Even his threat could not prohibit me from speaking out once again as I stood there, clutching the reigns and listening to my mother’s sobs. Words tumbled from my lips, and I knew almost instantly that I should have held my tongue.
“This is a fool’s errand, and I am loathe to play the part of a fool.”
Darren’s jaw clenched, “A fool you are, for questioning me again. A fool and a coward.”
“I do not wish to spend two days riding to see a murderer,” the grief tore at my gut once more, “That does not make me a coward.”
Genuine confusion seemed to fill his features, and for the briefest of moments the harshness was gone from him, “Murderer? Only the Gods know where you have filled your head with these –” he paused, trying to find words, “accusations. This is the Gods decree as much as law.”
It was law, and if legend was to be believed also the declaration of the Gods for every child in Rajala to seek the Mages in their sixteenth year. However, I doubted the Gods or crown backed Darren’s reasons for my departure.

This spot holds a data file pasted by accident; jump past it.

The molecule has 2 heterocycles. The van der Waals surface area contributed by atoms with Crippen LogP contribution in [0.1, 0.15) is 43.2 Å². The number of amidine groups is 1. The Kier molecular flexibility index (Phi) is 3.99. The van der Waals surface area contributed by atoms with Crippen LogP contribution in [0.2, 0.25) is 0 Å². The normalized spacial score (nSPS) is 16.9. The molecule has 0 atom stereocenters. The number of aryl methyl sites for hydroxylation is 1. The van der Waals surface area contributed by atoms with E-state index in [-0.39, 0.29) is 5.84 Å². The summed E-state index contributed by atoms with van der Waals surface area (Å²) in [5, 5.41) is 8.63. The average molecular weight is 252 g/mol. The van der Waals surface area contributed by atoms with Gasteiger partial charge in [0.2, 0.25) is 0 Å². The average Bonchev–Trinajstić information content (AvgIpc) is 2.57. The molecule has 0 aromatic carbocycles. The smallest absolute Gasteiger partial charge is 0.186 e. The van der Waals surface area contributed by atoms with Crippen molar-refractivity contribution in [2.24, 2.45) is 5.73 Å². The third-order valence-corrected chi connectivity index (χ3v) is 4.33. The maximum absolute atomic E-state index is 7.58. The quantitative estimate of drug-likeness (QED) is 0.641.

“The Gods have no part in this,” I snarled, and my mother let out chocked sob, burying her head deeper into his shoulder, and in essence, sealing my fate.
Darren roughly shook her off and stepped forward, his face so red I thought he meant to strike me. Instead he brought a single finger up to my chest.
“I am done with words, boy, either take up the task, or leave.”
I backed away from him slowly. Wanted or no, Greensburrow was my home, and without skill or trade, it was likely the only one I would ever know. Silently, I turned from him and mounted. Once in the saddle my eyes locked with those of my mother.
Brusquely, I nodded, “Until I return.” With effort I spun Lightning and then dug in my heels, causing him to bolt. As always, he was eager to run, and I made no move to hinder him.